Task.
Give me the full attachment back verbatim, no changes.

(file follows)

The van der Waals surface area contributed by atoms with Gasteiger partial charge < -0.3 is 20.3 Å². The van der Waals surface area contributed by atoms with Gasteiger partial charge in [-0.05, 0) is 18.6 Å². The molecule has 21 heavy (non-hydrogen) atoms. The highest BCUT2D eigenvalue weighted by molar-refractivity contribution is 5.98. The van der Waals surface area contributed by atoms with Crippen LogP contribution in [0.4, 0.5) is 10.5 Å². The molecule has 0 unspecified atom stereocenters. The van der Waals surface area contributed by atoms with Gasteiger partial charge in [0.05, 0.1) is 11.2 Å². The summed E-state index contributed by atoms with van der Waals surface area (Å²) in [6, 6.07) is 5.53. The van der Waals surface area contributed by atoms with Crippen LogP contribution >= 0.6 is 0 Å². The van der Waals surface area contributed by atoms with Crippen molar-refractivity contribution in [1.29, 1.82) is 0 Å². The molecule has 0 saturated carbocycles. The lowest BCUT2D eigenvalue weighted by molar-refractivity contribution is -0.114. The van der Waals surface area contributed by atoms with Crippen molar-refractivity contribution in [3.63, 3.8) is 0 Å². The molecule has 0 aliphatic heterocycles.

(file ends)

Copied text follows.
The van der Waals surface area contributed by atoms with Gasteiger partial charge < -0.3 is 20.3 Å². The van der Waals surface area contributed by atoms with Gasteiger partial charge in [-0.05, 0) is 18.6 Å². The molecule has 21 heavy (non-hydrogen) atoms. The highest BCUT2D eigenvalue weighted by molar-refractivity contribution is 5.98. The van der Waals surface area contributed by atoms with Crippen LogP contribution in [0.4, 0.5) is 10.5 Å². The molecule has 0 unspecified atom stereocenters. The van der Waals surface area contributed by atoms with Gasteiger partial charge in [0.05, 0.1) is 11.2 Å². The summed E-state index contributed by atoms with van der Waals surface area (Å²) in [6, 6.07) is 5.53. The van der Waals surface area contributed by atoms with Crippen LogP contribution >= 0.6 is 0 Å². The van der Waals surface area contributed by atoms with Crippen molar-refractivity contribution in [1.29, 1.82) is 0 Å². The molecule has 0 saturated carbocycles. The lowest BCUT2D eigenvalue weighted by molar-refractivity contribution is -0.114. The van der Waals surface area contributed by atoms with Crippen molar-refractivity contribution in [3.63, 3.8) is 0 Å². The molecule has 0 aliphatic heterocycles.